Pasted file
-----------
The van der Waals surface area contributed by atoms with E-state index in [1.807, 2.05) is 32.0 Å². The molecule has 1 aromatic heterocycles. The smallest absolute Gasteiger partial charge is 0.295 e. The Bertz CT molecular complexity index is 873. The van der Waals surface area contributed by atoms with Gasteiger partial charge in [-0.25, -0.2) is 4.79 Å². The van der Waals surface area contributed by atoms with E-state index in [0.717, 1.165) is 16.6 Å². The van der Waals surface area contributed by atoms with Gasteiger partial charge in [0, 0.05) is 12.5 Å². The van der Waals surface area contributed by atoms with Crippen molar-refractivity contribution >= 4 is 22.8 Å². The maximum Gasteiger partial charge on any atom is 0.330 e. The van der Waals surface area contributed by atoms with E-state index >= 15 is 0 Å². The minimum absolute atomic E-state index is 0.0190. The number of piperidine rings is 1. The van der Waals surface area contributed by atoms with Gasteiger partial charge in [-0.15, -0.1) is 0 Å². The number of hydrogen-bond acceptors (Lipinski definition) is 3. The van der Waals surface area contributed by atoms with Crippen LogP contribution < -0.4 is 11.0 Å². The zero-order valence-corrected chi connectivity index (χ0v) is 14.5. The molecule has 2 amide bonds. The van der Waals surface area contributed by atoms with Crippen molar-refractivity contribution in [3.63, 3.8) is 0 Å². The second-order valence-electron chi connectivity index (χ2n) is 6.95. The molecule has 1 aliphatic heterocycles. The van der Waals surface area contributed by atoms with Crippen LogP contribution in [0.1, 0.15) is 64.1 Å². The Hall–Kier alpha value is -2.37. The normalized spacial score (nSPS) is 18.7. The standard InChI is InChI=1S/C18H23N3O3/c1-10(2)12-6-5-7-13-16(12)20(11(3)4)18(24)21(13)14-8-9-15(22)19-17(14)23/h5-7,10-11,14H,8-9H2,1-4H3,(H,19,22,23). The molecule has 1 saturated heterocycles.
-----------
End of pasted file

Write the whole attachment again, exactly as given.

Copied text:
The van der Waals surface area contributed by atoms with E-state index in [1.807, 2.05) is 32.0 Å². The molecule has 1 aromatic heterocycles. The smallest absolute Gasteiger partial charge is 0.295 e. The Bertz CT molecular complexity index is 873. The van der Waals surface area contributed by atoms with Gasteiger partial charge in [-0.25, -0.2) is 4.79 Å². The van der Waals surface area contributed by atoms with E-state index in [0.717, 1.165) is 16.6 Å². The van der Waals surface area contributed by atoms with Gasteiger partial charge in [0, 0.05) is 12.5 Å². The van der Waals surface area contributed by atoms with Crippen molar-refractivity contribution >= 4 is 22.8 Å². The maximum Gasteiger partial charge on any atom is 0.330 e. The van der Waals surface area contributed by atoms with E-state index >= 15 is 0 Å². The minimum absolute atomic E-state index is 0.0190. The number of piperidine rings is 1. The van der Waals surface area contributed by atoms with Gasteiger partial charge in [-0.15, -0.1) is 0 Å². The number of hydrogen-bond acceptors (Lipinski definition) is 3. The van der Waals surface area contributed by atoms with Crippen LogP contribution < -0.4 is 11.0 Å². The zero-order valence-corrected chi connectivity index (χ0v) is 14.5. The molecule has 2 amide bonds. The van der Waals surface area contributed by atoms with Crippen molar-refractivity contribution in [3.63, 3.8) is 0 Å². The second-order valence-electron chi connectivity index (χ2n) is 6.95. The molecule has 1 aliphatic heterocycles. The van der Waals surface area contributed by atoms with Crippen LogP contribution in [0.1, 0.15) is 64.1 Å². The Hall–Kier alpha value is -2.37. The normalized spacial score (nSPS) is 18.7. The standard InChI is InChI=1S/C18H23N3O3/c1-10(2)12-6-5-7-13-16(12)20(11(3)4)18(24)21(13)14-8-9-15(22)19-17(14)23/h5-7,10-11,14H,8-9H2,1-4H3,(H,19,22,23). The molecule has 1 saturated heterocycles.